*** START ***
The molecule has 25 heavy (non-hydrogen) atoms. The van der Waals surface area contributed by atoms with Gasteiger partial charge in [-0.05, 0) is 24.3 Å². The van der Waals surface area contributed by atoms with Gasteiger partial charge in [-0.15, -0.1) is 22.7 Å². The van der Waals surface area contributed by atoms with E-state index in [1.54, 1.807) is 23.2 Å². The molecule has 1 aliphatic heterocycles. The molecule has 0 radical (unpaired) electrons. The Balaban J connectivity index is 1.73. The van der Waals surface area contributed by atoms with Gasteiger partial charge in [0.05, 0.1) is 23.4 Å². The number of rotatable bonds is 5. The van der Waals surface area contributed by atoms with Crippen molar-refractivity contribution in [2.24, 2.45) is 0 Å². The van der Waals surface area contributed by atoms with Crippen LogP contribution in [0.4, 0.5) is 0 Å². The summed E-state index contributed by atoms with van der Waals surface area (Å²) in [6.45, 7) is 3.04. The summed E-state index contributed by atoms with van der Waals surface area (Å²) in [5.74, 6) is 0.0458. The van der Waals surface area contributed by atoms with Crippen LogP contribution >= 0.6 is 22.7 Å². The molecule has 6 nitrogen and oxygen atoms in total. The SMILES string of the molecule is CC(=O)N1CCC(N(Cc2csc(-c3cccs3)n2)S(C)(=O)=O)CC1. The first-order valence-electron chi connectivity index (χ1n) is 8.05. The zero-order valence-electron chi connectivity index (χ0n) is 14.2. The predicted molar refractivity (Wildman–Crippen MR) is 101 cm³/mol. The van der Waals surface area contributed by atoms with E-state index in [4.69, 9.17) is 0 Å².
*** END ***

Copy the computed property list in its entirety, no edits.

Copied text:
The molecule has 25 heavy (non-hydrogen) atoms. The van der Waals surface area contributed by atoms with Gasteiger partial charge in [-0.05, 0) is 24.3 Å². The van der Waals surface area contributed by atoms with Gasteiger partial charge in [-0.15, -0.1) is 22.7 Å². The van der Waals surface area contributed by atoms with E-state index in [1.54, 1.807) is 23.2 Å². The molecule has 1 aliphatic heterocycles. The molecule has 0 radical (unpaired) electrons. The Balaban J connectivity index is 1.73. The van der Waals surface area contributed by atoms with Gasteiger partial charge in [0.05, 0.1) is 23.4 Å². The number of rotatable bonds is 5. The van der Waals surface area contributed by atoms with Crippen molar-refractivity contribution in [2.24, 2.45) is 0 Å². The van der Waals surface area contributed by atoms with Crippen LogP contribution in [0.4, 0.5) is 0 Å². The summed E-state index contributed by atoms with van der Waals surface area (Å²) in [6.45, 7) is 3.04. The summed E-state index contributed by atoms with van der Waals surface area (Å²) in [5.74, 6) is 0.0458. The van der Waals surface area contributed by atoms with Crippen LogP contribution >= 0.6 is 22.7 Å². The molecule has 6 nitrogen and oxygen atoms in total. The SMILES string of the molecule is CC(=O)N1CCC(N(Cc2csc(-c3cccs3)n2)S(C)(=O)=O)CC1. The first-order valence-electron chi connectivity index (χ1n) is 8.05. The zero-order valence-electron chi connectivity index (χ0n) is 14.2. The predicted molar refractivity (Wildman–Crippen MR) is 101 cm³/mol. The van der Waals surface area contributed by atoms with E-state index in [4.69, 9.17) is 0 Å².